Some people may say that putting an end to potty talk in preschool is impossible, but I beg to differ.
Have you ever heard a preschooler use words they know they shouldn’t be using? Do you speak potty talk? You know…words like “poopy head” or “pee pee butt”?
I have been around young kids long enough to know most of them are fluent as well. Kids are always looking for ways to feel in control. Potty talk a young child’s ticket to power.
Most Adults Handle Potty Talk Incorrectly
I used to dole out a stern ‘time away’ or excuse the child from the table all together when they were speaking inappropriately.
I was in control (or so I thought).
I’d say firmly, “Now Ben, we don’t talk like that. If you keep talking that way, you’re going to be excused from the table.”
If the child you’re speaking to is hungry for control, they’ll keep going.
Nothing Seemed to Work.
Showcasing my frustration never stopped the behavior. In fact, it only seemed to make it worse. I found myself in the middle of a power struggle I never intended to be a part of.
The Meaning of Potty Talk
A 3-year old has only been on the planet for 36 months.
A 4-year old has only been on the planet for 48 months.
That’s not a lot of time to have all the ins and outs of communication figured out.
Kids learn very quickly that some words have more power than others.In a previous post, I wrote about how most kids have very little control over their world and are often times acting out simply to gain more power and control. There are lots of ways to give a child choices to help them feel empowered and to naturally diminish power struggles.
Kids are tiny scientists.
Just as they do with pouring water in a bathtub or stepping on the dogs tail or throwing their sippy cup on the floor. They are testing out the theory of cause and effect and deeply searching for power over their environment.
How to End Potty Talk for Good
- Stay calm and emotionless. Put your scorn face and laser beam eyes away in a drawer. Lock the drawer. If you show any type of emotion, the child knows that toilet words have power over you and they will grow hungry for more.
- Turn your logical adult brain off and go completely clueless. You must momentarily become an adult who has no idea that kids use these words to get a rise out of other people. You must convince the child that you only think kids use these toilet words for true functionality purposes: when they have to use the bathroom.
- Start acting and whisper. Go for a Golden Globe here. Channel your best Sally Fields. Put on your best clueless face and present a calm urgency. Be your most loving self, but work quickly.
- Look around the room in a slow (pretend) panic and whisper softly (out loud) this one jack-pot phrase: “Oh dear…I wonder if someone needs to use the bathroom…”
- Walk over to the potty talker and bend down. With your most loving arms and patient voice, whisper to the child that you are here to help and gently slide their chair out and help them to the potty.
Fixing a Potty Mouth Can Go One of Two Ways
ONE: Some kids will let you usher them, but they’ll have THEE most confused look on their face. The other kids watching will also look confused. They all know that the potty talker doesn’t have to actually go potty. All of the kids who are paying attention to the situation will be in awe of your naivety.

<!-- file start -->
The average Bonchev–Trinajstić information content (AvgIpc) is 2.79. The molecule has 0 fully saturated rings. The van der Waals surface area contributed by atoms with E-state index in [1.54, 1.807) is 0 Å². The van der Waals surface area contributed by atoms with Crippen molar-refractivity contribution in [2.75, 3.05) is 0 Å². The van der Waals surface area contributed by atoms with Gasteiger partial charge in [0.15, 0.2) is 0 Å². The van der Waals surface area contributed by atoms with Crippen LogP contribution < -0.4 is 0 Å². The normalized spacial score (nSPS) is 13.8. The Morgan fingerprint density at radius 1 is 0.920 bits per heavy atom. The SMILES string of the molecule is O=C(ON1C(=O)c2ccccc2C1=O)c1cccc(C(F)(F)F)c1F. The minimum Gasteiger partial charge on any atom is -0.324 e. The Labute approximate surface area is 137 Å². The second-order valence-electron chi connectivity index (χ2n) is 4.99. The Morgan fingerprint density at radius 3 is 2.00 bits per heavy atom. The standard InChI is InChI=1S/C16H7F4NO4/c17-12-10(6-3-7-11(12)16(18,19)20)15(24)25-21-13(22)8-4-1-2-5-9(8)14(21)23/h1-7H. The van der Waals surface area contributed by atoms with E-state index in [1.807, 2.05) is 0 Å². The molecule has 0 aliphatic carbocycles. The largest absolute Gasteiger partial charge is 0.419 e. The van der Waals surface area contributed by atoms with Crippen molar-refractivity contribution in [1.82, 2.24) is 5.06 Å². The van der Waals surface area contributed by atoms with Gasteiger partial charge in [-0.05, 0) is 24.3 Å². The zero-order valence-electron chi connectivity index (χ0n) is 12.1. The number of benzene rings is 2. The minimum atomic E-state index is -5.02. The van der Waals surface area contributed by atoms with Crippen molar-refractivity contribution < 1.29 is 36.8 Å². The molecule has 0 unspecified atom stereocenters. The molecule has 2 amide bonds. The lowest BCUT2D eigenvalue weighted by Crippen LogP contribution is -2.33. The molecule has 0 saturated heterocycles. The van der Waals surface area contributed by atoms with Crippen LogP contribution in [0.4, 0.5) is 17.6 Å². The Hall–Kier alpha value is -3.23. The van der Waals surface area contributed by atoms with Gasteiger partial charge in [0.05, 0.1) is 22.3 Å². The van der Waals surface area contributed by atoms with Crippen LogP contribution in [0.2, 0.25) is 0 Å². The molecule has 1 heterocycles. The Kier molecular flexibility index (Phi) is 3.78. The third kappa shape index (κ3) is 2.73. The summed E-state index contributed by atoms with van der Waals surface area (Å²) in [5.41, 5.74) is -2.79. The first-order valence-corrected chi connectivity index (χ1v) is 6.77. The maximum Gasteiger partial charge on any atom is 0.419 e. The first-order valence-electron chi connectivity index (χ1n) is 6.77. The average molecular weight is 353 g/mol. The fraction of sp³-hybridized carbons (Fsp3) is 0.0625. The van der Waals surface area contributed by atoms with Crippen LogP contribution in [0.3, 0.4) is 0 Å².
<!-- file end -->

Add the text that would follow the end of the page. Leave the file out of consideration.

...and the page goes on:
Your Script: “Let’s go let’s go let’s go…oh dear…I am here to help. Let’s get you to the potty before it is toooo late. Oh dear. I’m so glad I heard you say (insert toilet word). I love to help kids. Don’t you worry, it’s going to be just fine. We’ll get there together.”
Once you get the child to the bathroom, usher them in and close the door. Through the door, let them know you are here to help if they should need anything else.
Often times, the child will use the toilet, wash their hands and return to the table.
Once they do, you don’t have to say another word. Just go back to what you were doing.
TWO: Other kids will make it very clear with their body language that they do not want to be moved when you try to usher out of their seat and to the potty. They may buck and flail a bit. They’ll insist on staying at the table and shout, “I DON’T HAVE TO GO TO THE BATHROOM!”
If this is the case, I always let them stay where they are and whisper to them (loud enough so the other kids could hear), “Miss Roz is always here to help. If you need to go potty or poop, you just let me know and I will help you. We can get to the potty fast if you need to go. I’m so sorry, I thought you had to go poop because you were talking about poop. Whew! I’m so relieved. I was worried we were going to have a mess in the kitchen. I’m so glad to hear you’re okay.”
Go back to what you were doing.
WHY THIS CALM & CONTROLLED METHOD WORKS SO WELL
- To combat the unwanted behavior, you were calm, you were loving and you let the child know you were there to help them.
- You avoided the power struggle.
- By acting clueless, you took the power out of the potty talk.
- The child might be a little perplexed, but they will be glad you responded to their vocabulary experiment with love and patience.
- The child realizes that there is no pay-off for the behavior. The other kids watching will also come to this realization. Therefore, the behavior naturally dissipates.
One major tip: Be most careful not to be sarcastic. Sarcasm is your worst enemy and is damaging to the relationship you have with the child. You need to be as authentic as you can.If you like this tip, then you must read more books on a parenting technique called Love & Logic. That’s where I got this idea and used it anytime we had a toilet humor problem. You don’t have to purchase the book–you can always check it out from your local library.
Cheers to the extinction of potty talk!